“Data as a product” is apparently a simple, almost trivial, concept. Data is presented as if it were a product, easily discoverable, described in detail (what it is, what it contains, and so on), with public quality metrics and availability guarantee (in lieu of a product warranty). Products are more likely to be sold (reused, if we talk about data) if a trust relationship can be built with the potential consumers, for instance allowing users to write reviews/FAQs in order to help the community share their experience with that asset. The success of a data asset is driven by its accessibility, so data products must provide many and varied access opportunities to meet consumer needs (technical and functional), since the more flexibility consumers find the more likely they are to leverage such data. In the current era, data must have time travel capabilities, and must be accessible via different dynamics such as streams of events (if reasonable considering data characteristics), not just as tables of a database. But let’s not focus too much on the technical side. The truly revolutionary aspect is that now data, as a product, has a pre-determined and well-determined price. This has huge implications on the ability of budgeting and reporting a project. In a traditional system, even a modern one like a Data Lake, all data operations (from ingestion, if the data is not yet available, to retrieval and preparation so you can then have it in the format you need) are demanded to the data engineers. If they have time on their hands and can get to your request right away, that’s great for you, but not so much for the company, as it implies that there is overcapacity. This is not efficient and very, very expensive. If they are at capacity dealing with every-day operational needs and the projects already in the pipeline, any new activity has to wait indefinitely (also because of the uncertainties we discussed before) in a scenario where IT is a fixed cost for the company and therefore capacity can not be expanded on demand. Even if it can be expanded, it is nightmarish to determine how much of the added capacity is directly linked to your single new project, how much of the work can or could be reused in the future, how much would have eventually had to be done and so on. When multiple new projects start at the same time, the entire IT overhead can easily become an indirect cost, and those have a tendency to run out of control in each and every company. With Data Mesh, on the other hand, you have immediate visibility of what data is available, how much (and how well) it’s being used and how much it costs. Time and money are no longer unknown (or worse, unknowable in advance).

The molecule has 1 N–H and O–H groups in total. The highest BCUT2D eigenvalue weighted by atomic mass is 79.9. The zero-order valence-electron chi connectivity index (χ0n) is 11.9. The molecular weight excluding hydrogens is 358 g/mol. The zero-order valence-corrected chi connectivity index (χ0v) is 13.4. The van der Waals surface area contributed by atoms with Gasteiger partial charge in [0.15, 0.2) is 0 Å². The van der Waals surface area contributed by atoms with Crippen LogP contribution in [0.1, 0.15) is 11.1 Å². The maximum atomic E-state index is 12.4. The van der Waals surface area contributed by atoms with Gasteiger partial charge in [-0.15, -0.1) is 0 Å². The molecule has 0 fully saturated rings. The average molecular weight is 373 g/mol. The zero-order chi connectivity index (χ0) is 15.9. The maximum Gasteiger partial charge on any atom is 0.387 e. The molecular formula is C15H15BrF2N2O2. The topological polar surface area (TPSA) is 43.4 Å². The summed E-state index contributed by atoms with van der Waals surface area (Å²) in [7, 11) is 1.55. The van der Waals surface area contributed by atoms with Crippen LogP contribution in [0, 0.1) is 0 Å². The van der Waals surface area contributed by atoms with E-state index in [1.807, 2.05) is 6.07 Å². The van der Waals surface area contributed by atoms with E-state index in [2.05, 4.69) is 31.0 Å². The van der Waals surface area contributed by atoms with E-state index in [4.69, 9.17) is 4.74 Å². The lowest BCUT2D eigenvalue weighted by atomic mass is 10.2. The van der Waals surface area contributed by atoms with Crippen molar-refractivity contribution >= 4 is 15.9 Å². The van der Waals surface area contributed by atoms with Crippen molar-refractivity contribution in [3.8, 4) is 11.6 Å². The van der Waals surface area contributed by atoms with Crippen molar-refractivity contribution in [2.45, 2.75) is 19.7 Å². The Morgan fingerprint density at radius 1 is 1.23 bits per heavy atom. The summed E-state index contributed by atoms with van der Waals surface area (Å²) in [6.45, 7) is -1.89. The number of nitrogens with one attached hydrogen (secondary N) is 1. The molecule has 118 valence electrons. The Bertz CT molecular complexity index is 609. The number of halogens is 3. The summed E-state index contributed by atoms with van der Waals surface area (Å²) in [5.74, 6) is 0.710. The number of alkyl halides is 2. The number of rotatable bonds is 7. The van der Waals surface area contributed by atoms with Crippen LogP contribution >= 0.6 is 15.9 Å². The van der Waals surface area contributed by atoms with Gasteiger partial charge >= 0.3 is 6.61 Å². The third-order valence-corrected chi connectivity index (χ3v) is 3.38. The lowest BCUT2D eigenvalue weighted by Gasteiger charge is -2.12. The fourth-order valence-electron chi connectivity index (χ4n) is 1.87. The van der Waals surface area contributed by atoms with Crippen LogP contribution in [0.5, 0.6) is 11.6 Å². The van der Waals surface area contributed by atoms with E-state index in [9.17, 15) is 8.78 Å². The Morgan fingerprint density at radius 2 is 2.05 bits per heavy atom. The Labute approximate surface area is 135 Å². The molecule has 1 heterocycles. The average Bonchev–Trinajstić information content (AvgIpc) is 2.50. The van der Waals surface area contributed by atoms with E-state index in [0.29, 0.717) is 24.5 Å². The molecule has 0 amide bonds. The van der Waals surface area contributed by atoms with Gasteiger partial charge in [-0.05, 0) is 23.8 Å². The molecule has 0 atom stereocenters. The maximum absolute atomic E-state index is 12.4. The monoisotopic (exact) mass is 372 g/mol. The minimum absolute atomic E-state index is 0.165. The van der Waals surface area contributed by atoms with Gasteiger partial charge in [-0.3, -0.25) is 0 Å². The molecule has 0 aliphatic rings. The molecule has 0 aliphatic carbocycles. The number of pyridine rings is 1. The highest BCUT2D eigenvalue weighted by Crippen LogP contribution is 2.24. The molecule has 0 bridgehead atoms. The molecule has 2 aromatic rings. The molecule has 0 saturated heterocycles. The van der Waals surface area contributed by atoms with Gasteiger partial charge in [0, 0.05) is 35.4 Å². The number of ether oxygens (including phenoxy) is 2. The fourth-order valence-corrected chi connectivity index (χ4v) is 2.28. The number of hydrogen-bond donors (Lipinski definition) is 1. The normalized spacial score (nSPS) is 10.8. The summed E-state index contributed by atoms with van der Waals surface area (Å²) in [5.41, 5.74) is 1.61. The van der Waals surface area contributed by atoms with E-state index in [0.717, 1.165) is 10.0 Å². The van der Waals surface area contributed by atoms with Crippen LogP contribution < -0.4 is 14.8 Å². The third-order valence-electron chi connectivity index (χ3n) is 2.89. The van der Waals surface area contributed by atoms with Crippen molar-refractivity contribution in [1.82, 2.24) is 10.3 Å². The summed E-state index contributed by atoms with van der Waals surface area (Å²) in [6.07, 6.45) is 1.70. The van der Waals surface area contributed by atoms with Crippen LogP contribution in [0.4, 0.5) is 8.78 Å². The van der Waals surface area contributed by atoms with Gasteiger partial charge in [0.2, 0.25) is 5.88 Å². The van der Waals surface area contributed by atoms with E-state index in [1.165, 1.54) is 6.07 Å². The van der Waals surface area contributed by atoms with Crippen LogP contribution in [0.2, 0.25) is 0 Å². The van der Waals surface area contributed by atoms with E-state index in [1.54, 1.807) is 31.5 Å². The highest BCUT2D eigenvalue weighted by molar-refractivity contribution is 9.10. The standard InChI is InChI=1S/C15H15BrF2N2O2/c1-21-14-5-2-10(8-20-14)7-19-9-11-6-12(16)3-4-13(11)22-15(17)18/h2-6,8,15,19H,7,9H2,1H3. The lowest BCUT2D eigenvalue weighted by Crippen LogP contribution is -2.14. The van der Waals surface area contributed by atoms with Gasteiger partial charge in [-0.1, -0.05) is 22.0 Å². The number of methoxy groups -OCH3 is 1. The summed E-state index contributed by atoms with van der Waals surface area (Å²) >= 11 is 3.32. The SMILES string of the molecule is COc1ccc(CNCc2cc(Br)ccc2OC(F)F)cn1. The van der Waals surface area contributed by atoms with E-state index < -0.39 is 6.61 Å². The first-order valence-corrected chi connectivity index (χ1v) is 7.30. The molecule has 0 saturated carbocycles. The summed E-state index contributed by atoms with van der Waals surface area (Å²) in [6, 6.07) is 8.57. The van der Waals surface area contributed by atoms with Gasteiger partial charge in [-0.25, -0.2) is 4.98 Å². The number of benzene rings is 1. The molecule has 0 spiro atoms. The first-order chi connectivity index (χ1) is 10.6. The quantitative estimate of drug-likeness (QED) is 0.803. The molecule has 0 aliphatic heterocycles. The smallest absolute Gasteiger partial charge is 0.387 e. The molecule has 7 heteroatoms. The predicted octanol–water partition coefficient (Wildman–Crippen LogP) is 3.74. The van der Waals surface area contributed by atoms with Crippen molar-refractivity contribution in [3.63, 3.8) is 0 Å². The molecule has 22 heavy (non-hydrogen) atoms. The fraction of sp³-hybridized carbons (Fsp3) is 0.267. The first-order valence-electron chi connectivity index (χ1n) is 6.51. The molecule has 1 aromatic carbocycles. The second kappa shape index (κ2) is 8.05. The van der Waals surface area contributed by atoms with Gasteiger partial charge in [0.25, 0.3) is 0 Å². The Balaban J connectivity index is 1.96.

A game changer